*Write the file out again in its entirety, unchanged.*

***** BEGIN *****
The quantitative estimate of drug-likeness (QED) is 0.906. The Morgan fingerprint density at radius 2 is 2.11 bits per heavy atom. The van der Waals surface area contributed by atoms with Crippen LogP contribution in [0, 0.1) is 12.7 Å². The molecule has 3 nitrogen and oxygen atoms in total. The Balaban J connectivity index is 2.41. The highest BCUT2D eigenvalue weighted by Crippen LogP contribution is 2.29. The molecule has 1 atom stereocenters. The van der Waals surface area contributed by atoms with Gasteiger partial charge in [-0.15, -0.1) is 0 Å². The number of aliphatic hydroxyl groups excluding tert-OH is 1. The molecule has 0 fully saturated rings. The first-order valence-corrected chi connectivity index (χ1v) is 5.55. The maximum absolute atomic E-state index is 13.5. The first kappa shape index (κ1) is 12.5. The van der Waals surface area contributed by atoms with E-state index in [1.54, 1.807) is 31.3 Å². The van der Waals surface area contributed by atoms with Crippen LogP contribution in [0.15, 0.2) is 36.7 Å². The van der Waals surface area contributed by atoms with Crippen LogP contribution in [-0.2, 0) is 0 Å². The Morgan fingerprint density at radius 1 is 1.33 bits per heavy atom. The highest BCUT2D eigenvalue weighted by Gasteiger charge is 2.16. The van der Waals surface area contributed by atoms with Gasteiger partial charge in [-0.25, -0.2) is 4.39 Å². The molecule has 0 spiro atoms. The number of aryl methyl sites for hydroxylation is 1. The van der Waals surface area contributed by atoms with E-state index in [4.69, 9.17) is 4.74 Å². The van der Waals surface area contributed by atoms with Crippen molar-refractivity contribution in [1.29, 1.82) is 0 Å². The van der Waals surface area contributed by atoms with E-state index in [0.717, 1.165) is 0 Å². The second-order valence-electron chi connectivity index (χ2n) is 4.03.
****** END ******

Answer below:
The quantitative estimate of drug-likeness (QED) is 0.906. The Morgan fingerprint density at radius 2 is 2.11 bits per heavy atom. The van der Waals surface area contributed by atoms with Crippen LogP contribution in [0, 0.1) is 12.7 Å². The molecule has 3 nitrogen and oxygen atoms in total. The Balaban J connectivity index is 2.41. The highest BCUT2D eigenvalue weighted by Crippen LogP contribution is 2.29. The molecule has 1 atom stereocenters. The van der Waals surface area contributed by atoms with Gasteiger partial charge in [-0.15, -0.1) is 0 Å². The number of aliphatic hydroxyl groups excluding tert-OH is 1. The molecule has 0 fully saturated rings. The first-order valence-corrected chi connectivity index (χ1v) is 5.55. The maximum absolute atomic E-state index is 13.5. The first kappa shape index (κ1) is 12.5. The van der Waals surface area contributed by atoms with E-state index in [1.54, 1.807) is 31.3 Å². The van der Waals surface area contributed by atoms with Crippen LogP contribution in [0.15, 0.2) is 36.7 Å². The van der Waals surface area contributed by atoms with Crippen LogP contribution in [-0.2, 0) is 0 Å². The Morgan fingerprint density at radius 1 is 1.33 bits per heavy atom. The highest BCUT2D eigenvalue weighted by Gasteiger charge is 2.16. The van der Waals surface area contributed by atoms with Gasteiger partial charge in [-0.25, -0.2) is 4.39 Å². The molecule has 0 spiro atoms. The number of aryl methyl sites for hydroxylation is 1. The van der Waals surface area contributed by atoms with E-state index in [4.69, 9.17) is 4.74 Å². The van der Waals surface area contributed by atoms with Crippen molar-refractivity contribution in [1.29, 1.82) is 0 Å². The van der Waals surface area contributed by atoms with E-state index in [0.717, 1.165) is 0 Å². The second-order valence-electron chi connectivity index (χ2n) is 4.03.